Why the Slide?: George Kittle


By Charlie Campbell, @draftcampbell


Why the Slide?: George Kittle, TE, Iowa
By Charlie Campbell, @draftcampbell

Three years ago, we started a series of articles on why certain prospects went undrafted. In that series, I reach out to sources with NFL teams to find out why their organizations passed on drafting a given player, and/or, what were the reasons for other teams to pass on that prospect. We got a lot of positive reader feedback about the series, so we decided to expand in the genre to investigate why some prospects slid in the draft. A year later, we started the Why Slide? series, and this year, it is back. Feel free to email me requests for “Why the Slide?” and “Why Undrafted?” at [email protected]. I can’t promise to get to all of them, but I will do my best and definitely respond.




During the months prior to an NFL draft, there are always some lesser-known prospects who end up being hyped as steals. One of those players for the 2017 NFL Draft was Kittle. The senior made 22 receptions for 314 yards with four touchdowns in 2016. He also did a solid job as a blocker for the Hawkeyes. Kittle went on to put together a good combine workout, which further accentuated the hype around him. However in the 2017 NFL Draft, Kittle slid to the fifth round before being selected.

In speaking with team sources, Kittle slid to the middle portion of the third day of the 2017 NFL Draft because that is where teams were grading him out. A few teams said they had graded Kittle as a sixth-round pick. Thus, the media buzz that Kittle could be a third-round pick didn’t accurately reflect where teams were placing Kittle on their draft boards.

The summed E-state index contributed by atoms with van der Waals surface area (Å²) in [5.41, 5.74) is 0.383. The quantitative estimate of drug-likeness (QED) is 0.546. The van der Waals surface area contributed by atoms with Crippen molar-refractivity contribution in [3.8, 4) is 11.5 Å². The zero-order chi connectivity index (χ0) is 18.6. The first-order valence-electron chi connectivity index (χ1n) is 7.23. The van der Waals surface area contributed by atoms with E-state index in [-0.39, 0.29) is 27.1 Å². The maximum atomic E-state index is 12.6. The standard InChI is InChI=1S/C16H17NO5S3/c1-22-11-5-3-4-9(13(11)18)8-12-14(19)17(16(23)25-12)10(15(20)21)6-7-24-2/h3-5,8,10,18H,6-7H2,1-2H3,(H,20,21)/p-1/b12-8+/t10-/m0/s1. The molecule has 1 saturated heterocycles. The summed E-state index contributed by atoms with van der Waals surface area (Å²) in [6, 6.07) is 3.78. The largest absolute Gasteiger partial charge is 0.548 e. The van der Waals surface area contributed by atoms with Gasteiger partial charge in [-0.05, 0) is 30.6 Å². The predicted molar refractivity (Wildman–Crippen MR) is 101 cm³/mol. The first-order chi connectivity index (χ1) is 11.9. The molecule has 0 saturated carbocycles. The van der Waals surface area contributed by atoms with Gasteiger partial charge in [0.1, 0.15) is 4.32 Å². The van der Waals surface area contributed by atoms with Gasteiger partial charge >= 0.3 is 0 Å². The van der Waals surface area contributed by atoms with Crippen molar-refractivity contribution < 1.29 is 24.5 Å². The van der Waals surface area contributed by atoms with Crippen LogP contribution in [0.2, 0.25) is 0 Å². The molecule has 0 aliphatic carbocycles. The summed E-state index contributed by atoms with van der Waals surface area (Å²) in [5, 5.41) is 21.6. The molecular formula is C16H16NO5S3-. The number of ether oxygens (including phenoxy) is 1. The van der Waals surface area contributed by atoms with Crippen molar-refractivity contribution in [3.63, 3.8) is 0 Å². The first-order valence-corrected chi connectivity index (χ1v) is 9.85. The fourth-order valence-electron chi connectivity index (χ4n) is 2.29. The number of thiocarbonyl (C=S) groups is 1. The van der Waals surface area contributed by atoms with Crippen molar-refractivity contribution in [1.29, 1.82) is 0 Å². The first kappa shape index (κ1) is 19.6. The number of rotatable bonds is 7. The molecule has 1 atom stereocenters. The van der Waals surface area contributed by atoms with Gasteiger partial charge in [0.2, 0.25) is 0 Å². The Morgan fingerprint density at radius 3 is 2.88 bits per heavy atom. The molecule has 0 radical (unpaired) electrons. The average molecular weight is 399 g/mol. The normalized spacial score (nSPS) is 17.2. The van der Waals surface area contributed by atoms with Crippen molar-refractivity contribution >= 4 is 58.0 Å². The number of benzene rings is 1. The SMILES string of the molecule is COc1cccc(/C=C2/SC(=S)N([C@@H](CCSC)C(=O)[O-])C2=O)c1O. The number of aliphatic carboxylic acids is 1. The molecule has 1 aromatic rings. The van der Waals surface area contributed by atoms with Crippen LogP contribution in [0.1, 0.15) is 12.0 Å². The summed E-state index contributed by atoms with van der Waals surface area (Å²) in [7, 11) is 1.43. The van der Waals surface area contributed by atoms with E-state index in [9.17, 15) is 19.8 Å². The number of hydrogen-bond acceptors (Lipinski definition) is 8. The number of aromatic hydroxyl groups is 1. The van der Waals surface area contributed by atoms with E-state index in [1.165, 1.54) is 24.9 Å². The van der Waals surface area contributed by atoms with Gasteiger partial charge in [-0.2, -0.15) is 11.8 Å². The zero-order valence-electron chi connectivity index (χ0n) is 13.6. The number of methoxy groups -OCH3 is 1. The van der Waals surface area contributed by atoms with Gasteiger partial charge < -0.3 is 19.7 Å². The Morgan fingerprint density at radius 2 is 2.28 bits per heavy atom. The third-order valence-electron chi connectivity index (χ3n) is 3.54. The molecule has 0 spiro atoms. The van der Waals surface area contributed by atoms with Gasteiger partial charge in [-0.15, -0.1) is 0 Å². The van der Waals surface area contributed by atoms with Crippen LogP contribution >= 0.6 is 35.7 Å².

In my final 2017 NFL Mock Draft, I had the 49ers drafting Kittle at the end of the fourth round. San Francisco traded away that pick, but did end up drafting Kittle three picks later at the top of the fifth round. I heard from sources that Kittle was Kyle Shanahan’s kind of tight end, and it made a lot of sense as the 49ers needed some depth at the position. Shanahan likes to use double-tight end sets, and Kittle has the versatility to contribute as a blocker and a receiver. Vance McDonald and Garrett Celek had modest production last year, but obviously played with bad quarterbacks. Kittle should rotate with those two as a trio, and before long, Kittle could be one of the top-two tight ends for San Francisco. Rebuilding teams with new coaching staffs and front office typically favor the players they drafted over holdovers they inherited, too, so Kittle landed in a good situation to carve out a NFL career with the 49ers.









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